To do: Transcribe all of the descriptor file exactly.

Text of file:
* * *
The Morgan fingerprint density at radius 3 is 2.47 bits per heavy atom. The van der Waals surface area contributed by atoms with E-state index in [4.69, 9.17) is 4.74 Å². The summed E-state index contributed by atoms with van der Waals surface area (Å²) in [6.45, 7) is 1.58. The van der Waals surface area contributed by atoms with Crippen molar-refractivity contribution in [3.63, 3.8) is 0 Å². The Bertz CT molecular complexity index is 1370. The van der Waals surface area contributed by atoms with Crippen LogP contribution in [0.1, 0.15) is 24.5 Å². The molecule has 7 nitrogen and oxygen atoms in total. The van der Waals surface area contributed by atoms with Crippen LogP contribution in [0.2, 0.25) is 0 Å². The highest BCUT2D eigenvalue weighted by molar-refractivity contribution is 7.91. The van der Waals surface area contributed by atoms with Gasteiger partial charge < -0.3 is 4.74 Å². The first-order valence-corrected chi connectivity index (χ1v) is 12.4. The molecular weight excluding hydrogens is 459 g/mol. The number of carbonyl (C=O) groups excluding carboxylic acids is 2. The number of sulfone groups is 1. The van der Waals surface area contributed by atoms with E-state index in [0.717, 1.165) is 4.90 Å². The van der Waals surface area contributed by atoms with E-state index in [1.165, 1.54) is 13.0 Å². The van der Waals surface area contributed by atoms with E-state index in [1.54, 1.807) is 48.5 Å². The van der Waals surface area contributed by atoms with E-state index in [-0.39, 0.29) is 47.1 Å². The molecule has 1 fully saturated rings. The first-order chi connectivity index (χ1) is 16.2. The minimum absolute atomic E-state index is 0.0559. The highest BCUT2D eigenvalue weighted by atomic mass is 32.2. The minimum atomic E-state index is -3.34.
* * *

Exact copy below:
The Morgan fingerprint density at radius 3 is 2.47 bits per heavy atom. The van der Waals surface area contributed by atoms with E-state index in [4.69, 9.17) is 4.74 Å². The summed E-state index contributed by atoms with van der Waals surface area (Å²) in [6.45, 7) is 1.58. The van der Waals surface area contributed by atoms with Crippen molar-refractivity contribution in [3.63, 3.8) is 0 Å². The Bertz CT molecular complexity index is 1370. The van der Waals surface area contributed by atoms with Crippen LogP contribution in [0.1, 0.15) is 24.5 Å². The molecule has 7 nitrogen and oxygen atoms in total. The van der Waals surface area contributed by atoms with Crippen LogP contribution in [0.2, 0.25) is 0 Å². The highest BCUT2D eigenvalue weighted by molar-refractivity contribution is 7.91. The van der Waals surface area contributed by atoms with Gasteiger partial charge < -0.3 is 4.74 Å². The first-order valence-corrected chi connectivity index (χ1v) is 12.4. The molecular weight excluding hydrogens is 459 g/mol. The number of carbonyl (C=O) groups excluding carboxylic acids is 2. The number of sulfone groups is 1. The van der Waals surface area contributed by atoms with E-state index in [0.717, 1.165) is 4.90 Å². The van der Waals surface area contributed by atoms with E-state index in [1.165, 1.54) is 13.0 Å². The van der Waals surface area contributed by atoms with E-state index in [1.54, 1.807) is 48.5 Å². The van der Waals surface area contributed by atoms with E-state index in [-0.39, 0.29) is 47.1 Å². The molecule has 1 fully saturated rings. The first-order chi connectivity index (χ1) is 16.2. The minimum absolute atomic E-state index is 0.0559. The highest BCUT2D eigenvalue weighted by atomic mass is 32.2. The minimum atomic E-state index is -3.34.